Want More Impact? Try Personalization.

Want More Impact? Try Personalization.

For many years, digital grassroots advocacy was heavy on form letters. Flooding congressional offices or regulatory agencies with cookie-cutter communiques was how business got done. And it worked. For a while. 

Today, as advocacy professionals know, performance is hard won. The landscape is noisy. People are busy. Email is tired. In that environment, large numbers of impersonal letters are increasingly seen as a blunt tool. There’s a much better strategy.

Personalizing your messaging can move the needle. It works when communicating with advocates. It works when communicating with public officials. It works when raising money. Personalization improves response because it adds a compelling element to your argument: authenticity.

“In the past, as many organizations did, we would send large-volume, templated email messages,” said Christopher Masak, senior associate director for advocacy at the Alzheimer’s Impact Movement. “Those templated messages really weren’t conveying the voices of our advocates.”  

To learn more about how organizations are personalizing their stories and seeing results, contact our team now.

Personalization is Growing

Authentic, personal stories connect with people. They inspire, outrage and motivate. They generate the type of emotional response that moves people to action, whether the people are your advocates or a group of senators.

Indeed, real constituent stories are appreciated in Congress. Managing constituent communications is a major task in every congressional office, part of the responsibility of representation. In some cases, congressional staff are gauging constituent sentiment on an issue. In others, they are looking for material to support the boss’s position. In all cases, real stories are the ones that tend to get lifted from the inbox and given attention.

At Phone2Action, which powers advocacy at hundreds of organizations, we’ve seen personalization increase dramatically in the last year. Personalized messages on the platform grew by 60 percent, from 11 percent in 2018 to 17 percent in 2018. And that growth is expected to continue.

“We created letter-writing tools to help people share their own, personal stories years ago because we knew that the volume of personal messages would continue to increase,” said Jeb Ory, CEO of Phone2Action. “Now, that trend is really growing, and the reason is simple: personalization works. It’s a much better way to communicate a story. I’m certain we’ll see these percentages grow every year.”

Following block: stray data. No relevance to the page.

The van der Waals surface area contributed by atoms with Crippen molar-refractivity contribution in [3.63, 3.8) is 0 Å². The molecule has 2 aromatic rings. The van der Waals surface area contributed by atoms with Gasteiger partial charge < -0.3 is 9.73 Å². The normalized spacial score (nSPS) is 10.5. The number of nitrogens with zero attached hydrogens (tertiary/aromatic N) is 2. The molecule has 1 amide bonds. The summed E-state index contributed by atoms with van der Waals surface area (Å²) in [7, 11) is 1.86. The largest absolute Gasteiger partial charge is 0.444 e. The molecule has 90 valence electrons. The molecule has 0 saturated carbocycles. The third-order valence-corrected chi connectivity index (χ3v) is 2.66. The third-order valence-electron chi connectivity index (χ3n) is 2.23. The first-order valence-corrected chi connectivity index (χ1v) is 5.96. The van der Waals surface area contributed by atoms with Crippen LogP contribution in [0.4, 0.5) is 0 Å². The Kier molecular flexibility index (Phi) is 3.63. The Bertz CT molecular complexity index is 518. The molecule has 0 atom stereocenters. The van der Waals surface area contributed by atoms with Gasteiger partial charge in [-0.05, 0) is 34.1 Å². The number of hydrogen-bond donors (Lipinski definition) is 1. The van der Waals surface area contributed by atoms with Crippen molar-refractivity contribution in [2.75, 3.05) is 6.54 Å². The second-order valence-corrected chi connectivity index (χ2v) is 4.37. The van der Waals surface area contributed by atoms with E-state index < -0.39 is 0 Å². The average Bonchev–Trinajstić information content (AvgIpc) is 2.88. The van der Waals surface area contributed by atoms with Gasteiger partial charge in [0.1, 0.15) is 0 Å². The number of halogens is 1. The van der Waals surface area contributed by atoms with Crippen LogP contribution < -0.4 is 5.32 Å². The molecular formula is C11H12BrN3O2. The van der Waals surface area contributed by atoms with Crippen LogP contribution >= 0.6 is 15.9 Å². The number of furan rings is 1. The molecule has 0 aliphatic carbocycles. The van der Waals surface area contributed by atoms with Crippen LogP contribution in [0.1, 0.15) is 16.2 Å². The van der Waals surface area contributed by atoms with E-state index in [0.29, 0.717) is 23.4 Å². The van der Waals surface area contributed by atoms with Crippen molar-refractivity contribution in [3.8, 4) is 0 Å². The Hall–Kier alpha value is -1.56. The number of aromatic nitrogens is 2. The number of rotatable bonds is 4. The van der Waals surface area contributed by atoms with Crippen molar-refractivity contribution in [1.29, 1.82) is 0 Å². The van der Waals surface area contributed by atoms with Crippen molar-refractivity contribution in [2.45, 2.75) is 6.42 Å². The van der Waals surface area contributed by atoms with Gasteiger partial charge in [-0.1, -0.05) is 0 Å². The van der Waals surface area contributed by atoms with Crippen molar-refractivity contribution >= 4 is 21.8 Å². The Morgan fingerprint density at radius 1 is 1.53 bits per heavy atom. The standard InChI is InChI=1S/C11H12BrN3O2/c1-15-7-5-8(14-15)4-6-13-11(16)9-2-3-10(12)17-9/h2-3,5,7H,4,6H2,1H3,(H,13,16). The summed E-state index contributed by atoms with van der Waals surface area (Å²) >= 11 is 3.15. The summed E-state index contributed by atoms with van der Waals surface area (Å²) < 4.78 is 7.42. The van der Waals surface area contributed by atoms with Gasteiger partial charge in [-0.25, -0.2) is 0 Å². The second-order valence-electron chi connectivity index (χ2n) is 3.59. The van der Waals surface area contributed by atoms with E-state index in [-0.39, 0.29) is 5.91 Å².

‘A Tremendous Opportunity’

Of course, the trend makes immediate sense when viewed through our own experiences. How often do you act on a form letter? Would you respond differently if you received a bunch of them? Most of us are far more likely to engage after hearing a relatable tale. 

The trend is also seen in the marketing world, where personalizing the customer experience has been an important strategy in recent years. A study by Epsilon last year showed 80 percent of consumers are more likely to do business with a company that offers personalized experiences.

“Companies have a tremendous opportunity to distinguish themselves with a more personal touch,” a report by Accenture in 2017 said, adding that “as customer expectations evolve, so must the experiences that … companies deliver.”

‘A Real Human Voice’

Personalization does not just apply to the messaging sent to lawmakers and regulators. It works on the house file, too. When you are contacting your advocates, personal messages can be highly effective at moving them to action.   

The National Parks Conservation Association had a great example earlier this year. For the organization’s 100-year anniversary, it flew advocates to Washington to visit members of Congress. One young advocate, who was heading to Capitol Hill for the first time, recorded a short message that was sent to other NPCA advocates using the organization’s text messaging program.  

“The message was, ‘please support me by making a phone call to your Congressperson,’” Zach Ragbourn, director of digital communications, said in a recent webinar. “It was a real human voice, giving real instructions with real advocacy opportunities.”

The result was a 7 percent conversion rate on a call to action that involved taking the time to make a phone call. “I think that’s astonishingly high,” Ragbourn said.

NPCA runs a successful program that generated more than 100,000 connections with public officials since last year. They routinely use personalized messaging, both with their own advocates and with lawmakers and regulators. As Ragbourn put it, “that’s been huge for us.”

To learn more about how organizations are personalizing their stories and seeing results, speak with an expert at 202.888.7439.  

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